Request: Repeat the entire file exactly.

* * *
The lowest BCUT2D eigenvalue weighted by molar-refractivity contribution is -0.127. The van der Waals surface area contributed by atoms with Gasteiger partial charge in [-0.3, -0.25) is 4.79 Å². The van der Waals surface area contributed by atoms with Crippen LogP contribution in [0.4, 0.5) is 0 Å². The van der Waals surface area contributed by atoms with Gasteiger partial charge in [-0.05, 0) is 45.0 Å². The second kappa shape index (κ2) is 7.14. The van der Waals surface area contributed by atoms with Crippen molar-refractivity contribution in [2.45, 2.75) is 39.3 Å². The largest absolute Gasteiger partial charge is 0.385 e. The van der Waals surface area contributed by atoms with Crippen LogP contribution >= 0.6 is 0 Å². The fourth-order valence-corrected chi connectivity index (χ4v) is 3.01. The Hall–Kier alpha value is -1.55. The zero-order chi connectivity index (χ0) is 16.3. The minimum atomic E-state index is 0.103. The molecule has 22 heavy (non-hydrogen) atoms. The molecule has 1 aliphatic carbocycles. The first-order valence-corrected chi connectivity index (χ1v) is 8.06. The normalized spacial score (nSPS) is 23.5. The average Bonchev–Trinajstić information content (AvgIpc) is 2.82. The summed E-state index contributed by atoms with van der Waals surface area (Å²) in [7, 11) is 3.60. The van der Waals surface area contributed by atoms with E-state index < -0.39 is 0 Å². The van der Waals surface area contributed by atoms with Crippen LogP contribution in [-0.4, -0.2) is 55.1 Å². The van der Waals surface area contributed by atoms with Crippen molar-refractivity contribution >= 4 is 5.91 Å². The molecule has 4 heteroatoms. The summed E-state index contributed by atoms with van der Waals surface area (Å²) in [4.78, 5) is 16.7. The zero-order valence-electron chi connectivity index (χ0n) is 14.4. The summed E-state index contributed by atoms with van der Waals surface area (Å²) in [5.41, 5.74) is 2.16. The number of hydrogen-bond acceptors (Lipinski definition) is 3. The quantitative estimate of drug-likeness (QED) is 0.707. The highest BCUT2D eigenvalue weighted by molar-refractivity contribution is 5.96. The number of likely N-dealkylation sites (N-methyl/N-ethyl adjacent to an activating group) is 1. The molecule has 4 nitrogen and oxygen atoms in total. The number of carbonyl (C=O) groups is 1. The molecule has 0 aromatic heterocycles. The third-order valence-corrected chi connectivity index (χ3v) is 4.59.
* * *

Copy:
The lowest BCUT2D eigenvalue weighted by molar-refractivity contribution is -0.127. The van der Waals surface area contributed by atoms with Gasteiger partial charge in [-0.3, -0.25) is 4.79 Å². The van der Waals surface area contributed by atoms with Crippen LogP contribution in [0.4, 0.5) is 0 Å². The van der Waals surface area contributed by atoms with Gasteiger partial charge in [-0.05, 0) is 45.0 Å². The second kappa shape index (κ2) is 7.14. The van der Waals surface area contributed by atoms with Crippen molar-refractivity contribution in [2.45, 2.75) is 39.3 Å². The largest absolute Gasteiger partial charge is 0.385 e. The van der Waals surface area contributed by atoms with Crippen LogP contribution >= 0.6 is 0 Å². The fourth-order valence-corrected chi connectivity index (χ4v) is 3.01. The Hall–Kier alpha value is -1.55. The zero-order chi connectivity index (χ0) is 16.3. The minimum atomic E-state index is 0.103. The molecule has 22 heavy (non-hydrogen) atoms. The molecule has 1 aliphatic carbocycles. The first-order valence-corrected chi connectivity index (χ1v) is 8.06. The normalized spacial score (nSPS) is 23.5. The average Bonchev–Trinajstić information content (AvgIpc) is 2.82. The summed E-state index contributed by atoms with van der Waals surface area (Å²) in [7, 11) is 3.60. The van der Waals surface area contributed by atoms with E-state index < -0.39 is 0 Å². The van der Waals surface area contributed by atoms with Crippen LogP contribution in [-0.4, -0.2) is 55.1 Å². The van der Waals surface area contributed by atoms with Crippen molar-refractivity contribution >= 4 is 5.91 Å². The molecule has 4 heteroatoms. The summed E-state index contributed by atoms with van der Waals surface area (Å²) in [4.78, 5) is 16.7. The zero-order valence-electron chi connectivity index (χ0n) is 14.4. The summed E-state index contributed by atoms with van der Waals surface area (Å²) in [5.41, 5.74) is 2.16. The number of hydrogen-bond acceptors (Lipinski definition) is 3. The quantitative estimate of drug-likeness (QED) is 0.707. The highest BCUT2D eigenvalue weighted by molar-refractivity contribution is 5.96. The number of likely N-dealkylation sites (N-methyl/N-ethyl adjacent to an activating group) is 1. The molecule has 4 nitrogen and oxygen atoms in total. The number of carbonyl (C=O) groups is 1. The molecule has 0 aromatic heterocycles. The third-order valence-corrected chi connectivity index (χ3v) is 4.59.